State Lands are wonderful places to play, and we welcome the public to use these lands in a number of different ways. Here you can find resources and policies which can help you do business, bring groups and know where, when and how to get out there!
Plan Ahead and Prepare: Being Safe While Recreating
With thousands of acres and miles of trail available for recreation of all kinds and for all abilities, it is important to prepare ahead for your trip!
First, know where you're going by looking at and bringing along a map. See our Trail Maps for more information.
Second, think ahead and prepare. The most important considerations are:
- Your ability. Many trails in Vermont's mountains are rugged and steep. Many activities require planning and training, so if you're looking to get into something new, click on our partners page to find a group and resources.
- Your gear and supplies (such as food, water, clothing and footwear). Click here for an updated list of the Ten Essentials, developed by The Mountaineers
- The weather. It might be sunny when you start your trip, but mountain weather can be wild! Check out the latest weather before you go, and always bring layers.
- Bring and/or Tell a Friend..or two! Always let someone know where you are going and when you'll be back. Cell service in Vermont can be very spotty, so relying on your phone is not safe. Bringing along the right number of people for the activity is a wonderful way to share a great experience. And please sign in at a register box if one is available!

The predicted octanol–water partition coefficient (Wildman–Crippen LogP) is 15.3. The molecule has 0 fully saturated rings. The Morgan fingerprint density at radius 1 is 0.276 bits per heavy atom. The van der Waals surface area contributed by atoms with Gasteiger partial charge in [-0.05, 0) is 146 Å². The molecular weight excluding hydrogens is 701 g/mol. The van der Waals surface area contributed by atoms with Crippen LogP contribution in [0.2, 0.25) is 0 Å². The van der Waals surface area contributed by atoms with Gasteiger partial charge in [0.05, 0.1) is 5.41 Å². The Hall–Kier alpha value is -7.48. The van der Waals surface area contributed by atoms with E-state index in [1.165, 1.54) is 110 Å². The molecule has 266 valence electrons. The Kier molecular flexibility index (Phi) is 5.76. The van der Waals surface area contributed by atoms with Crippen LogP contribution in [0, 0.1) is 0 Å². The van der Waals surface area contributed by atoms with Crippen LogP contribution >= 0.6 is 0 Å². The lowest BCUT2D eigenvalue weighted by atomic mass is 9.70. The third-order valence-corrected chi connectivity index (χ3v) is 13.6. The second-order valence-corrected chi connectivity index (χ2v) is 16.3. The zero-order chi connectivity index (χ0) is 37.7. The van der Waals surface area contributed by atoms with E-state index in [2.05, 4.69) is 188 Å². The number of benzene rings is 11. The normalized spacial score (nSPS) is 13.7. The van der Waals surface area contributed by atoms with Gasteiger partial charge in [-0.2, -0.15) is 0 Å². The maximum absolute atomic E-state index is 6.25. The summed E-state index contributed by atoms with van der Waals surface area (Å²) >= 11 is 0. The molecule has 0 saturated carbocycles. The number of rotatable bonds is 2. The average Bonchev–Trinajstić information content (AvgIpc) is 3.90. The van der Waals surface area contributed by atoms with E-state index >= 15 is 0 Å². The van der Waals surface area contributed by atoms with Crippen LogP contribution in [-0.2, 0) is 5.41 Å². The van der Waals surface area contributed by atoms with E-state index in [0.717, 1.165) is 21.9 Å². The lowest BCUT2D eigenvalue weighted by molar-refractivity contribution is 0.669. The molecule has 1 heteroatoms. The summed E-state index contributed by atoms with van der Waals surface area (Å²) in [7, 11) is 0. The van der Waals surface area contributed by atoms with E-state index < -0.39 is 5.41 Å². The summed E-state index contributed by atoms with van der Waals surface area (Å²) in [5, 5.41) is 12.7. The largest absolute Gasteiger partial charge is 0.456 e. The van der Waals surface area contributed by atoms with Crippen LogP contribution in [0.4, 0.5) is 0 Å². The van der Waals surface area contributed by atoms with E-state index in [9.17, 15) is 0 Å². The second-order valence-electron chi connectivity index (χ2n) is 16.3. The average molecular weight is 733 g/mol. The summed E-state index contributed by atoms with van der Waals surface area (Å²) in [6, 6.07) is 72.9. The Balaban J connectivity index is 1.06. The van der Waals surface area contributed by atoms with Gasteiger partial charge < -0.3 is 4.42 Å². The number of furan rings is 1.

For more information on safety, see:
Groups & Events on State Lands
Using State Lands for your Recreation Business
Would you like to run paddling, rock climbing, nature tours, a triathlon or some other recreation-based activity on state-owned lands?
We share your mission with getting people outdoors, but you will need to apply for a Commercial Use License or Special Use Permit.
Generally, a special use permit or license is required for any use of state land if any of the following criteria apply:
- The activity is organized or publicized.
- The activity involves a fee or if a donation is requested (charged to or requested from participants). (Note: guided fishing, hunting, and trapping involving groups of less than ten people on ANR lands does not require a license or special use permit.)
- The activity would significantly affect a site or may alter/remove/impact natural resources.
Special Use Permits are for short-term, non-recurring activities or events by individuals or groups.
Commercial Licenses are for both for-profit and non-profit organizations for activities or uses for an extended or recurring period.
In both cases, proof of liability insurance is required. Fees start at $50 per permit. For more information visit our Leases, Licenses and Permits page.
Got a great idea for a new trail or use of FPR lands? We'd love to hear from you.
Here's our step by step guide to the process:
1. Get in touch with the right stewardship forester. Find more information here.
2. Submit a pre-proposal.
3. If invited to, submit a full proposal.
For more information, please contact Jim Duncan at firstname.lastname@example.org or (802) 636-7554